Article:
There’s a popular online “dating” site called; “Grindr” – and it just happens to be the world’s largest gay dating application. No big deal, right?
Well, here’s the potential problem: Experts in National security who know about these kinds of things and former intelligence officials are raising concerns about user data privacy following the acquisition of “Grindr” by… wait for it: a Chinese technology firm.
The Communist Chinese government, our enemy, could be in a position to demand sensitive and embarrassing details on the lives of millions of non-Chinese citizens, because there’s a whole bunch of folks in high places who didn’t think too far ahead when using this service, in that the details might fall into the wrong hands.
So, think about it: You’re a powerful, high-paid, influential somebody – congressman, business owner, athlete, entertainer – and you really, REALLY, don’t want people, especially your family – to know you’re gay.
Could ruin everything. Your career, your marriage – whatever.
You’re completely in the closet and living a double life, until some Chinese dude emails you with some of your profile pics from Grindr and says; ‘hey – what about that missile project you guys are working on? Sure would be great to have some details… or like $100,000 – which ever comes first’…
You get the picture. Anthony Weiner can tell you the whole story if you visit him in prison – and he’s not even gay. I think.
This is the billionaire who bought Grindr…. just after he got divorced… hmm. just sayin’
This week, the Kunlun Group completed a full buyout of Grindr, a gay, bi, trans, and queer dating app that claims 3.3 million daily users. The Chinese firm bought 60 percent of the company in Jan. 2016 for $93 million and has now acquired the remaining stake for $152 million, according to stock filings. Grindr announced that Kunlun executives will take over leadership of the company.
Kunlun Group Limited closed on its purchase of the remaining stake of Grindr LLC from founder Joel Simkhai. Kunlun, one of the largest mobile gaming companies in the world, now has full ownership of the world’s largest gay social network.
Joel Simkhai, the CEO and founder of Grindr, will exit the company, and Yahui Zhou, the chairman of the board of Grindr, will serve as the interim CEO. Additionally, Grindr’s current vice-chairman Wei Zhou has been named as executive vice-chairman and CFO, and former Facebook and Instagram veteran Scott Chen will join Grindr as CTO.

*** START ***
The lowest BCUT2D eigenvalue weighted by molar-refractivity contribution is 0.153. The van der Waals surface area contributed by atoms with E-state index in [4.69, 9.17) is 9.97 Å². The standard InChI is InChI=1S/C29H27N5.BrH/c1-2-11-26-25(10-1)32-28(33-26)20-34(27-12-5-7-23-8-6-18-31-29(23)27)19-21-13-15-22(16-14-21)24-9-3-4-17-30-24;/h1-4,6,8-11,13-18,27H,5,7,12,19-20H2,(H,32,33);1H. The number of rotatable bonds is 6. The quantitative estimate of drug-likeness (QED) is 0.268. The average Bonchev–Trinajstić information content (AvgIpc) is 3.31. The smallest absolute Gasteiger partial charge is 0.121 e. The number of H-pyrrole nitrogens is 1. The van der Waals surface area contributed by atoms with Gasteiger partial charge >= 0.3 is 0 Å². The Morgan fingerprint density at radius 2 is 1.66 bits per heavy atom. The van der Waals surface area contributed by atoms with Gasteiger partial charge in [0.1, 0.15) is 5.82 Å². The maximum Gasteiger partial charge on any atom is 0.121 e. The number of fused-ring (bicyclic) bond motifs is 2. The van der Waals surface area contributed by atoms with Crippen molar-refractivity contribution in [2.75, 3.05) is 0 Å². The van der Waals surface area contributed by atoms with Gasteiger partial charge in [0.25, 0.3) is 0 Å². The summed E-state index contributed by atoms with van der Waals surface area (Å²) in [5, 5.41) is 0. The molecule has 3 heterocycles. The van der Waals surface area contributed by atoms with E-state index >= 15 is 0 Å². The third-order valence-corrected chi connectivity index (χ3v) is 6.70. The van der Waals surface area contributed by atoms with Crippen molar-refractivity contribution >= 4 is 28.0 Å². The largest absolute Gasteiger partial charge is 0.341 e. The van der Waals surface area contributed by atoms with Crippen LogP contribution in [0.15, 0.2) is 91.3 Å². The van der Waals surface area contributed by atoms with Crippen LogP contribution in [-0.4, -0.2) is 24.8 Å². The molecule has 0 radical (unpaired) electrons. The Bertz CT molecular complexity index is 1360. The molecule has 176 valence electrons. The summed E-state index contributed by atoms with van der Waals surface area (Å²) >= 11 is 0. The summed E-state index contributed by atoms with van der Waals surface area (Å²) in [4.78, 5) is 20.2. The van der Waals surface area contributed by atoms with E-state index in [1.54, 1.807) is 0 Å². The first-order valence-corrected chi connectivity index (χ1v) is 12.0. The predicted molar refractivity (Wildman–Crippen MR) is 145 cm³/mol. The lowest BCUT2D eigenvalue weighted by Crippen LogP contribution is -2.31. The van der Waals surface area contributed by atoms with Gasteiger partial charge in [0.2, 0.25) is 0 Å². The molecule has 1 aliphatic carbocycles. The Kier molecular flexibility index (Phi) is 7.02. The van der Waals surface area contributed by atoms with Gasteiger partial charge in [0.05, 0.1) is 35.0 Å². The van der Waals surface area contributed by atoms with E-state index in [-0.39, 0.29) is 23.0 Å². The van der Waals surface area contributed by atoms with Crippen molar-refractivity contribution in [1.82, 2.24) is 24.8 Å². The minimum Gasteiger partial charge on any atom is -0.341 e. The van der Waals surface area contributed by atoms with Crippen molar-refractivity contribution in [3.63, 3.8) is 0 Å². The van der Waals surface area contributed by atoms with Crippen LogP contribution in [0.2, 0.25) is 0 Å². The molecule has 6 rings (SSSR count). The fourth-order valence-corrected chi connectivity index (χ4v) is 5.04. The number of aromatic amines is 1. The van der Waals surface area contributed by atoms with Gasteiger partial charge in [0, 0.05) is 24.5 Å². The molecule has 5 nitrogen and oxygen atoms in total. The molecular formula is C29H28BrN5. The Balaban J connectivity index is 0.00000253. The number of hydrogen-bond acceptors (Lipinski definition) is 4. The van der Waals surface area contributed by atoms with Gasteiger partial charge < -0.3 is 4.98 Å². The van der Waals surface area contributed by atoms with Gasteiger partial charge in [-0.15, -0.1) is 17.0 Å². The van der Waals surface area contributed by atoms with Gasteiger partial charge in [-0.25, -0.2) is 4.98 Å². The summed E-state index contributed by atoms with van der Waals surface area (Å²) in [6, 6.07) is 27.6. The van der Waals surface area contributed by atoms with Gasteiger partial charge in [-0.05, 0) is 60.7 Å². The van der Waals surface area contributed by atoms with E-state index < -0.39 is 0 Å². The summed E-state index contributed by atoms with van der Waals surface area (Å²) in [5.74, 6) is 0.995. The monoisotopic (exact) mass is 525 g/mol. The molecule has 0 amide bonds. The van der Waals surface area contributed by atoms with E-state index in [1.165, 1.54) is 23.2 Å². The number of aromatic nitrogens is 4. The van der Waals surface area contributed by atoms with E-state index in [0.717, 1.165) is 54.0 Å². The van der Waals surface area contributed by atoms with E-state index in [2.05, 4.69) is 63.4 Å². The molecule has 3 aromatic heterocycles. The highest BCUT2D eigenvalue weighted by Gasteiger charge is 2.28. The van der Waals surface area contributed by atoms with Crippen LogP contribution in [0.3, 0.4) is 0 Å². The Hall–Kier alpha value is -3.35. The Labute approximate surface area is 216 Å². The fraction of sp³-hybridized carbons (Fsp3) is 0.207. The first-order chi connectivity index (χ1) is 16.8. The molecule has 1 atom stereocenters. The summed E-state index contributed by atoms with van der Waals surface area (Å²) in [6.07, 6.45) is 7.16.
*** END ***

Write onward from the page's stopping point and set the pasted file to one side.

Wow – Facebook and Instagram involved too! What could go wrong?
That announcement set off alarms among officials and experts that track Chinese intelligence and foreign influence operations in the United States. The Chinese government is sweeping up massive amounts of data on not only its own citizens, but also Americans and others, as part of a unique and well-planned effort to build files on foreigners for intelligence purposes.
Grindr’s vice president of marketing, Peter Sloterdyk, said in a statement that the privacy and security of users’ personal data is a top priority for Grindr, which employs state-of-the-art technical means to protect user data over 190 countries. The company has a long record of working with NGOs around the world to give users extra protection, and Grindr has never disclosed any user data to the Chinese government nor does it intend to do so, he said. Grindr remains a U.S. company governed and protected by the laws of the United States, he said.
Under Chinese law, the Chinese government can argue that for “public security” it can compel companies to hand over private information, and it can define “public security” as widely as it wants. They don’t have a pesky “Constitution” – not that we follow ours, but at least we have one.
“What we need is more clarity on the implications of these sorts of purchases and what it means for non-Chinese citizens,” said Kalathil. “At the very least, if you are thinking about blackmailing individuals or compelling people to act in a certain way, that information is incredibly valuable.”
Grindr’s assurances notwithstanding, due to the opaque nature of the relationship between the Chinese government and its large overseas firms, and what we know about the Chinese strategy to collect data on foreigners, the risk to Grindr users that the Chinese government will know their secrets has just increased.
Or maybe it’s just that the Chinese wanted to see a bunch of photos of nude gay American men? Could be. What’s wrong with that I say?
I’ll have the #69 with noodles.. thanks.